“Estoppel” is the principle that precludes a person from asserting something contrary to that inconsistent with a previous statement, position or ruling. Two decisions last month bringing the principal and to focus.

First, the June 4, 2014 decision  of Kings County Supreme Court Justice Jeffrey S. Sunshine in Zito v. Zito primarily resolved the wife’s motion for temporary relief in a divorce action commenced by the husband on June 7, 2011. The parties had been married 10 years before that, and had a daughter (then 5) and a son (then 3).

The husband works in the family-owned Smiling Pizzeria. The wife, although a licensed pharmacist, alleged that she had been a full-time homemaker since the children were born. Those children attend private school and participate in a number of organized activities.

However, in addition to the wife’s motion for temporary relief, Smiling Pizzeria, itself, had moved to be allowed to intervene in the divorce action. The pizzeria wanted to establish that it was owned only by the husband’s father; that the husband had no ownership interest. Without an ownership interest of the husband, it was argued, it could not be subject to equitable distribution.


Continue Reading Being Bound by Statements in Tax Returns and Court Papers

Filing income tax returns as “single” for the 11 years before a decedent’s death, did not, as a matter of law, estop a woman from claiming to be the decedent’s surviving spouse in contested estate proceedings. So held New York County Surrogate Nora S. Anderson in the May 22, 2014 decision in Estate of Tran (pdf).

Sang Kim Nguyen filed a petition to be appointed Administratrix of the Estate of Truong Dinh Tran. Ms. Nguyen claimed to be Mr. Truong’s widow under the common law of Vietnam. Separate cross-petitions for appointment were filed Mr. Truong’s alleged son, duaghter’s and grandson, who all sought summary dismissal of Ms. Nguyen’s petition.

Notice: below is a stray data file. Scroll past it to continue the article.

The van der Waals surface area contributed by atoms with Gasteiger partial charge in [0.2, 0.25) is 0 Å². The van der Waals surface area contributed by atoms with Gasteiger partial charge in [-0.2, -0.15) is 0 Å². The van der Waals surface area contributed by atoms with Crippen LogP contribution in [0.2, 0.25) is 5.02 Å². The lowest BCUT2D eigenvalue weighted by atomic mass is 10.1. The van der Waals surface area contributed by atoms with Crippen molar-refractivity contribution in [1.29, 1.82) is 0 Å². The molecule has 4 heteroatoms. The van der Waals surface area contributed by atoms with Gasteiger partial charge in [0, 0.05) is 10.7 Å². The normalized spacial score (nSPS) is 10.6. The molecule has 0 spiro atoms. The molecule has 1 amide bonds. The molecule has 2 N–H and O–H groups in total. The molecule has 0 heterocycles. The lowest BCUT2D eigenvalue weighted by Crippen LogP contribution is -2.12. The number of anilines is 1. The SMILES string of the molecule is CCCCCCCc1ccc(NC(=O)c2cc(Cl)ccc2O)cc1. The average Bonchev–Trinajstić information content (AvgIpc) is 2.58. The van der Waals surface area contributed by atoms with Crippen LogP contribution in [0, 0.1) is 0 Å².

Mr. Truong died at the age of 80 on May 6, 2012, leaving an estate that has been estimated to be worth more than $100 million.

According to Wikipedia, Truong was the principal owner of the Vishipco Line, the largest shipping company in South Vietnam in the 1970s. As a shipowner, he earned millions of dollars hauling cargo for the United States military. Truong left Vietnam on April 30, 1975, the day that Saigon fell to the communists. Truong boarded one of his eleven ships and traveled to the United States with two suitcases of gold.


Continue Reading Filing Tax Returns as “Single” May Not Estop Claim to Be Decedent’s Widow

Sometimes developing divorce case law seems like a bad game of telephone.

Take the February 7, 2014 decision of the Fourth Department in Foti v. FotiHere, the Court reversed the order of Supreme Court, Monroe County Justice Kenneth R. Fisher which had granted a wife partial summary judgment determining that various real estate entities and management companies were her separate property. She had proven that her interests were received from her father by gift.

Generally, under New York’s Domestic Relations Law §236B, property that is owned by a spouse before the marriage constitutes “separate property,” and is not divided on divorce, except, under some circumstances, to the extent of some portion of appreciation in value of the separate property over the course of the marriage. Inheritances and gifts (from someone other than the other spouse) are also “separate property.” On divorce, the court will divide  the parties’ “marital property,” property acquired during the marriage which is not “separate property.”